BABES IN CANYON
Baritone Uke, Six-String Uke, Vocals
Keys, Vocals, Percussion
ELOQUENTLY BLENDING BIG-PINE FOLK, INDIE-POP, AND SWEET VOCAL HARMONIES, Babes in Canyon crafts music that is eminently engaging and very much of the moment.
Born of a spontaneous writing session during a blackout, their debut EP Second Cities unfolds with an easy grace that belies the relative newness of the endeavor. Nuanced, expertly arranged, yet profoundly catchy, Babes in Canyon stands ready to soundtrack your adventures (spontaneous or otherwise). As one of the founding members of the indie-pop band Kuinka, Nathan Hamer honed his skills as a singer-songwriter through years of national headlining tours and festival performances. Yet, Hamer felt a calling to explore a new path. “I needed an outlet for unfiltered expression.” he explains. “There’s a passion and urgency when writing in my own style of folk that I don’t experience with other music. I wanted to start a project that spoke specifically to that.”
Fate must have been listening, and soon conjured a severe windstorm to strand Hamer and his fiancé Amanda Ebert at a remote cabin near Washington’s Mount Baker. “We lost power and then the trees started to fall. Our only path out was blocked, so we started playing music by firelight to calm our nerves,” laughs Hamer. “I was humming along with my baritone uke. Amanda wrote out lyrics. And by the end of the night, we had our first song for Babes In Canyon.” A brace of songs in hand, the duo enlisted Michelle Nuño (Kuinka, Thunderpussy) to round out the sound on bass and percussion, then headed to Hamer’s farmhouse to be close to nature, converting the bottom floor into a proper recording studio. Joining the band was vaunted producer Jerry Streeter (Brandi Carlile, Darlingside).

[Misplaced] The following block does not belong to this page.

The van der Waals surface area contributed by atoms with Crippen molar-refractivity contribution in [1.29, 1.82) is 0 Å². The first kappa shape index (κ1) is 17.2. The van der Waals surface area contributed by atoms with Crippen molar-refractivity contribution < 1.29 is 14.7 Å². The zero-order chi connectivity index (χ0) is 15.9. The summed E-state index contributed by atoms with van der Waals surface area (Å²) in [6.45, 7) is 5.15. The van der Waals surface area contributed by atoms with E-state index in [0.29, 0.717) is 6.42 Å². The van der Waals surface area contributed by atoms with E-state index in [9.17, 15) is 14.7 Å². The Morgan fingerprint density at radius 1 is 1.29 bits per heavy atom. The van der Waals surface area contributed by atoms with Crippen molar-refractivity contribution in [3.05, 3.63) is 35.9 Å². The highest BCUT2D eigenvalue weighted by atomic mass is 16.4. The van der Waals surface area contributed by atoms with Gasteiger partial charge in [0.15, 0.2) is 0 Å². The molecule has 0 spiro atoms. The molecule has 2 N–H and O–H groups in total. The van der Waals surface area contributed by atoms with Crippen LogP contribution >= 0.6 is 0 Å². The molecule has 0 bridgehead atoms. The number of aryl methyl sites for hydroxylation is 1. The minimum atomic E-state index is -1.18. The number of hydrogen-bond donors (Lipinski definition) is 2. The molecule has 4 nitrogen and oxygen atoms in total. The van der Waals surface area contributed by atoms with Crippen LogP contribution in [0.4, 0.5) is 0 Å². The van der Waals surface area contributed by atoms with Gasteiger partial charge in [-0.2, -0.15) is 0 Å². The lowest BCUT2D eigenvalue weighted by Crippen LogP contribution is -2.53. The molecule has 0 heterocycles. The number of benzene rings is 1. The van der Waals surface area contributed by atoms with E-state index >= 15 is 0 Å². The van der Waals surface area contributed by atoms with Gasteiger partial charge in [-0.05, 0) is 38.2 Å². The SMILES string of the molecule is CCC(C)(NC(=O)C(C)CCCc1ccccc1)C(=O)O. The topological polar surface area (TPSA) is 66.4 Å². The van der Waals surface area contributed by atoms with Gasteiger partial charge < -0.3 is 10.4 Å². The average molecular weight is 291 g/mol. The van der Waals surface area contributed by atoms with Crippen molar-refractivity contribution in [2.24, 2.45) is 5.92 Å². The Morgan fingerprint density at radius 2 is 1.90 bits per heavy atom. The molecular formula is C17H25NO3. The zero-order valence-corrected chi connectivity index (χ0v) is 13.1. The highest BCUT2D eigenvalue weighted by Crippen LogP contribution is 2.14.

“We recorded at night.” explains Hamer, “We’d step out between takes to watch the stars and listen to the owls.”While thematically linked, each song on the record is laced with a strong sense of transition and individuality. “We tried to create a sonic landscape of standing on a mountain just after a storm,” says Hamer, “when the first beams of sunlight start to break through the clouds.” Moody yet bright, Babes in Canyon delivers their own brand of indie-folk that moves to the rhythm of the road.